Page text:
- Café Bar La Principal
Muntaner / Plaça de Goya 5 / Sepúlveda 186
Neighbourhood: Ciutat Vella (near Raval)
When: Saturday evening, November 13, 2010
It is located on the corner of Calle Muntaner and Calle Sepulveda, facing a square that is called “Plaça de Goya”. It is right next to “Snackbar Goya”. On the picture one can see the outside façade and the terrace. We had been here before, and at that time had ordered a “cheese plate”. However, today, we could not find it on the menu. So we asked the waiter about it.
– “Of course, we have a cheese plate,” he said gruffly. “It says so on the menu”. How did we dare even ask such a question?
– “No, it doesn´t,” we said.
– “Yes, it does,” he said, took the card right out of my girlfriend´s hands and looked at both sides impatiently. Clearly, it wasn´t on the menu. He threw the card back on the table and said: “I don´t have time now. I am sure it is on the menu because I saw it there yesterday”.
We ordered our drinks and the cheese plate anyway and after he went away, I wondered why some people prefer to look ridiculous rather than admitting they had been wrong about something. We got our drinks and then we waited for the cheese plate to arrive.
Time passed by.
By chance, we heard the waiter say to some people next to us, that if they wanted to order food, they should expect a delay of about 30 minutes. My girlfriend stopped him and said that she couldn´t help overhearing that and since we were planning to go to the cinema, she would like to know whether it would take a lot more time.
– “You should have said so earlier,” the waiter said, “You can not tell me now you are in a hurry, now it´s too late.”
– “No, no, I´m sorry,” my girlfriend said, apologizing without reason, “It is just, I heard what you just said and I would just like to know whether our order will take long as well.”
– “And I am telling you. You can´t tell me this now. If you are in a hurry, tell me so when you order. But there is no point telling me now, after you have already ordered. What do you want me to do? If you are in a hurry, you should not have ordered anything. It´s not my fault. Anyway, I will ask the cook.” The last part he added in the same gruff voice but with an additional condescending tone as if he just did us a great favour.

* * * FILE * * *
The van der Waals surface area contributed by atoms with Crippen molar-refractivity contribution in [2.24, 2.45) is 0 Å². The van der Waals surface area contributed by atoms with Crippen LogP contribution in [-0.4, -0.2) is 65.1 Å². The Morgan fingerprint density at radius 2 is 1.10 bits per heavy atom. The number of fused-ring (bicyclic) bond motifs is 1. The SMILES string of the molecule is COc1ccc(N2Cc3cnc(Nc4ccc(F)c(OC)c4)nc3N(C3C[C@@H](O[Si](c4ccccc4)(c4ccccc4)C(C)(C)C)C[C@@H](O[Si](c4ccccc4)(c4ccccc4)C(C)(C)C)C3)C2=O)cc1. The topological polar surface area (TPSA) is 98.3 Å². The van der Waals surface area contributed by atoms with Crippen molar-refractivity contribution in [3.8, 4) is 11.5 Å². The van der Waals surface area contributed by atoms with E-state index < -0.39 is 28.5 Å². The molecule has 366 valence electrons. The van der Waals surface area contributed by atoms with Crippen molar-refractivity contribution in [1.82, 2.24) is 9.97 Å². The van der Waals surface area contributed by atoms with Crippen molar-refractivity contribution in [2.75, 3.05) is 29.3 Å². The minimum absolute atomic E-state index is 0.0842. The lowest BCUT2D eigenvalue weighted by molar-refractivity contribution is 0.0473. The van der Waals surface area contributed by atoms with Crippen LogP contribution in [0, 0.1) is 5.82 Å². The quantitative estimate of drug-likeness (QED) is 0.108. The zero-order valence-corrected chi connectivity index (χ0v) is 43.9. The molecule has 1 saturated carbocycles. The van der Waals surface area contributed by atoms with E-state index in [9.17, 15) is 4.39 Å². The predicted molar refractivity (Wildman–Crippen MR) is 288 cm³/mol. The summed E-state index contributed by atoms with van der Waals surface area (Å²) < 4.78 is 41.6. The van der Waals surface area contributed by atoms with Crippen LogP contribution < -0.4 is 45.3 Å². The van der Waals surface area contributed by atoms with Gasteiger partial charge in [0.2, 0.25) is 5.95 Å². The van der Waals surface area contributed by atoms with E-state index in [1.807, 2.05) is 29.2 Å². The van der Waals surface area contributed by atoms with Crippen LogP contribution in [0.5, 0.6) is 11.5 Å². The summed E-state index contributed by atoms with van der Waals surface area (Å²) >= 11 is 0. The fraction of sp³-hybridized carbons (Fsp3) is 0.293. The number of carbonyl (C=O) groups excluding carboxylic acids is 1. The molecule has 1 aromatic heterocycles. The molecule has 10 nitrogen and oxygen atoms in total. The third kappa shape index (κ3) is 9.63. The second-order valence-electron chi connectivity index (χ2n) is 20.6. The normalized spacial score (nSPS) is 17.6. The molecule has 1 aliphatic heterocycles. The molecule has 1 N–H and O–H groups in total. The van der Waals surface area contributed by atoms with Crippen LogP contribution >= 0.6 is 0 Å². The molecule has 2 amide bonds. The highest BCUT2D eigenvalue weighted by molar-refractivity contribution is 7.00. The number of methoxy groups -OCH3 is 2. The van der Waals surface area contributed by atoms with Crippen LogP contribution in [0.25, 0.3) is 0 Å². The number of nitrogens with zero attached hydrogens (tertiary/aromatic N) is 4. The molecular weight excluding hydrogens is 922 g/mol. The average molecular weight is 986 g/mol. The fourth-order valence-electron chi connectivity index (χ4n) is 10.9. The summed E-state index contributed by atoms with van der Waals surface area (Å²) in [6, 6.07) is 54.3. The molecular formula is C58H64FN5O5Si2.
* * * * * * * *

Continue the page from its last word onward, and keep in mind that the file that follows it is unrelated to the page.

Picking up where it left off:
And I just had it. People who know me will confirm that the following is not typical behaviour for me. I am the sort of guy who normally nods and smiles politely when someone stands on my toe. I silently accept if people go before their turn in the supermarket line. I don´t protest when people push me away to get a seat in the metro. In these situations, I tell myself that I am a perfect English gentleman, stiff upper lip and all that. But, apart from being Dutch and without a drop of aristocratic blood, in all honesty I think that I am more of a timid socially clumsy guy who lacks a certain assertiveness in these sort of situations.
Not now, however. I had had a long day. People had pushed me aside in the metro again. People had stepped in my way on the streets, the sidewalks, in the shops. Enough is enough. I stood up and said that it was enough. I did not yell, but my voice was clear and assured enough to make him stop in his tracks.
– “That´s it!”, I said. “Forget about it. We pay for the drinks and we go. I don´t accept your tone of voice. We are clients, and you should treat us with respect.”
– “What did I do? What did I say? Please, can you explain to me what I have done wrong?” He spoke aggressively, without a hint of apology.
– “It´s too late to explain. I don´t like your attitude and we had enough. We go.” I dropped 5 euros on the table and we went away.
Later, I wondered whether 5 euros was too much for just a coke and a beer, and, also, I probably should have asked for his name and the “book of complaints”, but anyway, for a moment, it felt good to have stood up against this.
- El Hornero
When: Saturday morning, July 2, 2011
Saturday morning. We had ran out of coffee at home. I don´t drink coffee, except for when I am working, but my girlfriend does. We went out to do grocery shopping, but before that, my girlfriend “first needed a coffee”. (You know what coffee drinkers are like).
At “El Hornero”, a small neighbourhood bar, there is a small terrace, about 5 or 6 tables and some chairs around them, right on the pavement. Only two other tables were occupied. We sat down at a free table and a waiter came up and asked what we wanted. “A cortado“, said my girlfriend. (A cortado is a small cup of strong coffee with a bit of milk). Then it was my turn. But I just had breakfast, so I didn´t want anything.
“That cannot be: sitting here, enjoying the view, without ordering anything”, the man told me, in such a grumpy way that I thought he was joking. Because of his beard, I could not actually see whether he was smiling or not. So I just smiled and shrugged my shoulders. My girlfriend hurried to explain that we lived in the neighbourhood and came here more often.
When we left and paid, a few minutes later, most tables were still free. The barman actually apologized (which is a miracle) saying that he didn´t know we were of the same neighbourhood and he thought we were tourists. (I have lived for 10 years in Barcelona but I still look as Dutch as cheese and milk.)
Apparantly, for tourists this sort of treatment is okay.
- Restaurante Bilbao
When: January, 2014
Expensive, little food and not very friendly. We ordered for starters, a tapa of mushrooms fried in eggs, but they gave us mushrooms without the eggs and only after we commented on this, they explained “they were out of eggs”. They should have told us that before, obviously.
Of our main courses, the rape (type of white fish) was little and cold and the plate of calamares (for 15 euros) consisted of 5 (really, just 5) calamares and nothing else.
For some reason, the waiters really didn’t like us, because we were the only table that didn’t get a chupito with their coffee.